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The new Thanksgiving Day tradition: online shopping
Shopping and classified web sites got 11.39% of all web traffic on Thanksgiving Day, breaking the 2003 high of 8.96% set last year. It was the first time since Hitwise has conducted tracking that visits to retail sites exceeded 10% of all web traffic.
The turkey is the animal name most often associated with Thanksgiving, but for retailers, this year it could be a mouse. Consumers logged on to retail and classified sites in record numbers on Thanksgiving Day, according to web traffic monitoring service Hitwise, outstripping retail web traffic on the day that followed, Black Friday, which is traditionally the biggest shopping day offline.
According to Hitwise, shopping and classified web sites received 11.39% of all web traffic on Thanksgiving Day, breaking the 2003 high of 8.96% set on Thanksgiving Day in 2003. On Friday, Nov. 26, retail and classified sites claimed 11.03% of all web traffic. It was the first time since Hitwise has conducted tracking that visits to retail sites exceeded 10% of all web traffic.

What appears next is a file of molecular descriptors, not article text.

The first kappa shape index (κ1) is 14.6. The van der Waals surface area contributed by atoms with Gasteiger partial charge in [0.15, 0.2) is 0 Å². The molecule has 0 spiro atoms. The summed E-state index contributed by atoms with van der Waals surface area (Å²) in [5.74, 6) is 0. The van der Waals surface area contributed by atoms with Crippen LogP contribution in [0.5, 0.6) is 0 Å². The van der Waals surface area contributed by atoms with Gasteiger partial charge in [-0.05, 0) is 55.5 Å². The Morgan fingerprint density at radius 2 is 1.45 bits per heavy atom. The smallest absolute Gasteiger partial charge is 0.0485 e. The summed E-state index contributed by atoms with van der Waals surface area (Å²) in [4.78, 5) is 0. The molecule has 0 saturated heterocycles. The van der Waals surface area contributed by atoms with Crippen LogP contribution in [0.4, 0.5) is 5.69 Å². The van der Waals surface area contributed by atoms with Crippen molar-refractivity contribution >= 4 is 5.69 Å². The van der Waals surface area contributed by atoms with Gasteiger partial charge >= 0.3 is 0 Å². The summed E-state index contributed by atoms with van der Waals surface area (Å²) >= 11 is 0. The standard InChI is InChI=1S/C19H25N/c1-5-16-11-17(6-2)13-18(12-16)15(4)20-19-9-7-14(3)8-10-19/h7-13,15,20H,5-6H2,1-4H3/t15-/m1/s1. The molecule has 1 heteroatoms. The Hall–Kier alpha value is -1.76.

Among the categories of shopping sites with the greatest increase in site visits on Thanksgiving Day vs. Black Friday were appliances and electronics, up 20%; and computer retailers, up 18%. “The dichotomy of visits to retail sites suggests that consumers are researching higher-ticket items such as computers and electronics on Thanksgiving before heading to stores on Friday," says Bill Tancer, vice president of research at Hitwise. "Conversely, non-tech items like home goods, books and beauty continue to dominate online shopping traffic on Black Friday.”
But consumers did buy as well as look online on Thanksgiving Day. ComScore Networks reports that shoppers spent $133 million online that day, a 100% increase from the $67 million spent online on Thanksgiving Day 2003. Online retail sales during the five days ending Friday, Nov. 26, were up 35% over last year to $1.23 billion, ComScore reports. On Nov. 26, alone, consumers spent $250 million online, up 41% from $178 million last year. Overall, comScore expects online retail spending will exceed $15 billion during the November/December holiday shopping season. That’s an increase of $23% to 26%, compared to the same period last year.
Though online sales were up sharply, they are still far exceeded by offline holiday retail spending. The National Retail Federation reports that shoppers spent $22.8 billion over the Thanksgiving weekend, about 10% of the $220 billion it forecast in total holiday sales this year. NRF estimates that 133 million consumers shopped in stores over the weekend, but online retail got its share, with nearly one in three consumers, 29.3%, doing some of their holiday shopping over the Internet.
While the Thanksgiving weekend kicks off the official start to holiday shopping, there’s much more to come. According to NRF, as of Sunday, the average person had completed 36.8% of holiday shopping, and only 8.3% of consumers had completed their shopping.